A blistering speech today, taking on Bush on the domestic side. Also included in that speech, stating, Senator Kennedy, that the administration known or should have known that they were saying things that were not true.

Are you calling this administration liars?

SEN. EDWARD KENNEDY (D), MASSACHUSETTS: Well, basically, Larry, when President Bush became president, I was very hopeful that we could work together in the areas of education reform. And we did.

And President Bush had asserted, as I did, that you needed two things for education reform. You -- you needed reform and you needed resources. What we did is we passed a bill that had reform, but we haven't had the resources. And that, I think, is similar to other kinds of issues that we're facing in public policy.

I think this administration misled the American people in the war with Iraq. Iraq didn't have weapons of mass destruction, it wasn't tied to al Qaeda. What we should have been focusing on is al Qaeda. And we've also seen that with the Medicare bill.

And I think one of the most important things that we can do is to have an administration that we can work with. We'll have philosophical differences, but I found that I could work with President Reagan on arms control. I worked with Bush I on the Americans with Disabilities Act, along with Tom Harkin and others, who've worked in a bipartisan way.

I was rather startled. I was rather surprised that after we had the downpayment on education, suddenly we stopped the funding, and it went in a different way.

KING: Senator, when you say misleading, are you -- distorting deliberately or not having the facts? What are you...

KENNEDY: Well, it's -- it's very, very clear with regards to education. We had reform plus funding. We just passed a $2.4 billion budget for this next year. We would have needed $8 billion out of the $2.4 trillion -- $2.4 trillion -- for the -- for funding the No Child Left Behind. We got zero money in it. We don't want to misrepresent that we're doing something for children and then not do it.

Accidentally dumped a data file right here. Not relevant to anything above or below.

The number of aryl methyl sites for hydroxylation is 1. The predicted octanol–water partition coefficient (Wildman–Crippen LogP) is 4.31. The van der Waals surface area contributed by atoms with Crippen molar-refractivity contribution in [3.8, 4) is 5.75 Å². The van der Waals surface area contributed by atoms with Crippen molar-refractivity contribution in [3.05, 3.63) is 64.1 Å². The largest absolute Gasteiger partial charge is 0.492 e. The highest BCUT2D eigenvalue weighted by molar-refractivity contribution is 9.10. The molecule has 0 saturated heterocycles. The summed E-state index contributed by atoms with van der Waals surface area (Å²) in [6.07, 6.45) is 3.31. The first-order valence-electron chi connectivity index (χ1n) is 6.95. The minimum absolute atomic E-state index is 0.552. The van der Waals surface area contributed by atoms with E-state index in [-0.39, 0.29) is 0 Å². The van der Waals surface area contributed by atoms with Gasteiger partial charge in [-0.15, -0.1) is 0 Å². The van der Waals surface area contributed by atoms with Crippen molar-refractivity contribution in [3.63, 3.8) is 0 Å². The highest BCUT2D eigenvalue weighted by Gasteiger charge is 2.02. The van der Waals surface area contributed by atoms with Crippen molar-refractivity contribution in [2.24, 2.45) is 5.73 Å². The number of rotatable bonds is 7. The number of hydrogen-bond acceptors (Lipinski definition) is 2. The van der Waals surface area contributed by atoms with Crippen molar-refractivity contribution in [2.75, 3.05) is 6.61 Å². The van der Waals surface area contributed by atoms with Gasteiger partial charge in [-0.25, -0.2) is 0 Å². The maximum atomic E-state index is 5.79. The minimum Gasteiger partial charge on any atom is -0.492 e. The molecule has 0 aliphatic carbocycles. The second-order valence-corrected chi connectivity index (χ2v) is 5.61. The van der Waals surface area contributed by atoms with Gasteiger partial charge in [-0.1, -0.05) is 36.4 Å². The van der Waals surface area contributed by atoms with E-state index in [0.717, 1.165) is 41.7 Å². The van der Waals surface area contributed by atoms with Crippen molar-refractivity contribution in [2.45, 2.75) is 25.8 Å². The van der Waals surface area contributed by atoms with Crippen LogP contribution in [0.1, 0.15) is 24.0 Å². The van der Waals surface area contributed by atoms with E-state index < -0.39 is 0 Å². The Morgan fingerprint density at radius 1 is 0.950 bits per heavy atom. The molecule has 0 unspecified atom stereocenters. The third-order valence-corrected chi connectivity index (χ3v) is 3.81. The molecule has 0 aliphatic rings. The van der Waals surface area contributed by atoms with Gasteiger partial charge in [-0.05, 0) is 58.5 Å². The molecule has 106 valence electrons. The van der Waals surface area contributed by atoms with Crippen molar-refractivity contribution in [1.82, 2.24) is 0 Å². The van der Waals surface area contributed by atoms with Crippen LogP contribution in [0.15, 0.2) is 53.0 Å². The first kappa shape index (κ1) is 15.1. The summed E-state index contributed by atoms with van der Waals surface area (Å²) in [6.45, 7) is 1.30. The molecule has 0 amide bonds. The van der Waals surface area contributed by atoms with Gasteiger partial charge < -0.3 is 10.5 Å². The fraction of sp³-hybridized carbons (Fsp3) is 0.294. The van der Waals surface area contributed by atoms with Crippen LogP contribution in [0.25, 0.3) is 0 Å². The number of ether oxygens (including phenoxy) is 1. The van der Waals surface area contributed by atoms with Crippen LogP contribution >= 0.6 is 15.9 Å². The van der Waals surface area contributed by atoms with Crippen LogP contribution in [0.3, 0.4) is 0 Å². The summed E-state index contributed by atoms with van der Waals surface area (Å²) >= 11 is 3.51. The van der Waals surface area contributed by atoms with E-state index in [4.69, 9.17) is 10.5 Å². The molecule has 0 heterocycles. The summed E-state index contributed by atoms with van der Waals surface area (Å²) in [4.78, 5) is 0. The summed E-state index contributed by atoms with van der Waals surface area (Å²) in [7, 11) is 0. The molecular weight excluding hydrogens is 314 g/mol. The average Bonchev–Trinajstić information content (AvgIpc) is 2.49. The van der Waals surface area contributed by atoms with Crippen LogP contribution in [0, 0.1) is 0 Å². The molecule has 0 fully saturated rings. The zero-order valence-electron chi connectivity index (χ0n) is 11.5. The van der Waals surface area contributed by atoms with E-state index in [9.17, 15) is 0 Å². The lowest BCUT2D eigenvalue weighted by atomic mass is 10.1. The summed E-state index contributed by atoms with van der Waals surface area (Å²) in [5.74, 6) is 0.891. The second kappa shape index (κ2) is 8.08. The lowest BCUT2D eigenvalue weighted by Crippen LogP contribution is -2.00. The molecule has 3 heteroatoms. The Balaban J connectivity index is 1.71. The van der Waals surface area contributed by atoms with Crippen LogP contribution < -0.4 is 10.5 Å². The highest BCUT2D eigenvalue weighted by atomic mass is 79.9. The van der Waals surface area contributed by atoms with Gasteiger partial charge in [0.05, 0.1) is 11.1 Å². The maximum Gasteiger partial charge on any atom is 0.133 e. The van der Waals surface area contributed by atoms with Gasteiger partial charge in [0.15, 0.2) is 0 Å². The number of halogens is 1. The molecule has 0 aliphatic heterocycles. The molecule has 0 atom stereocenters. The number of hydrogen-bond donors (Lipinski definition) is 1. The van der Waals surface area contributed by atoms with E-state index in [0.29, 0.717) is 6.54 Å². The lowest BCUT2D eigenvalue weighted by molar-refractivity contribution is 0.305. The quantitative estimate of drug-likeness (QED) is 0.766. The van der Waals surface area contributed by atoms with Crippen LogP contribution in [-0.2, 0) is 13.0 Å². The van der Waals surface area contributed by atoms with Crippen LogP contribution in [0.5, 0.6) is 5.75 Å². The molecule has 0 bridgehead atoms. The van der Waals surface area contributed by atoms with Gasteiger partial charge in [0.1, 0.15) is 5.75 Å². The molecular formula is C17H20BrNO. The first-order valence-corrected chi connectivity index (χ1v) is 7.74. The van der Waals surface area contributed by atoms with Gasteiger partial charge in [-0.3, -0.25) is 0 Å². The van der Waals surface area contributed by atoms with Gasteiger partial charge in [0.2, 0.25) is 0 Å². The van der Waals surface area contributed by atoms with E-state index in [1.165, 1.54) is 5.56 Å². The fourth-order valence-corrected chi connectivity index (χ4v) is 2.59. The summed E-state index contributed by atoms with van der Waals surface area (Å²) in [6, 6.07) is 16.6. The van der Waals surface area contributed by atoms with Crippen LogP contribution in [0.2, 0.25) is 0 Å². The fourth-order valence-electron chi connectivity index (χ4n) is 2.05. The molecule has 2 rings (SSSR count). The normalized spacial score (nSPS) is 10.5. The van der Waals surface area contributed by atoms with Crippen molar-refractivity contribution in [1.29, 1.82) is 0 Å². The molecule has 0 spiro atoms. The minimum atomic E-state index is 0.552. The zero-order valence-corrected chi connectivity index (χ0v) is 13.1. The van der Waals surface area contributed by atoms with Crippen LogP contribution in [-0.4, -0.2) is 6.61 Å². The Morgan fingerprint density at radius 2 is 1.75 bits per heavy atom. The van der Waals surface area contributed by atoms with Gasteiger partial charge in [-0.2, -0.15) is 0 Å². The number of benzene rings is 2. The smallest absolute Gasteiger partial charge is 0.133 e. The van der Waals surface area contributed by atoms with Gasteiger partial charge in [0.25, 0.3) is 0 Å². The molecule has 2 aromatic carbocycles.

This was true in terms of the Medicare system -- Medicare reform, where the Medicare -- our seniors need prescription drugs. But they also need it at a price that they can afford it. And what we're going to have is a Medicare bill that they have at the present time with Medicare -- with prescription drug prices that are right up through the roof. KING: So are you saying it is more than a philosophical difference?

KENNEDY: Yes. Basically, we've had differences with Democrats and Republicans, but this is an administration that has, as I mentioned, manipulated, distorted, misrepresented information. They did with regards to Iraq. They've done it with regards to education. They've done it with Medicare. They've done it with our economic policies.

And we need a basis of trust so that we can try and work through even differences in philosophy. That's the big difference that we have with this administration, as to compare to other Republican administrations.

KING: Is it rough, personally, to attack an administration?

KENNEDY: Well, in one sense, I certainly consider the -- the -- I have a personal relationship with the president. But I also feel very strongly about the issues that are at stake.

I've been fortunate enough to represent Massachusetts for 40 years in the United States Senate. I've been on the Education Committee. Education is very important to me. It is to families across the country.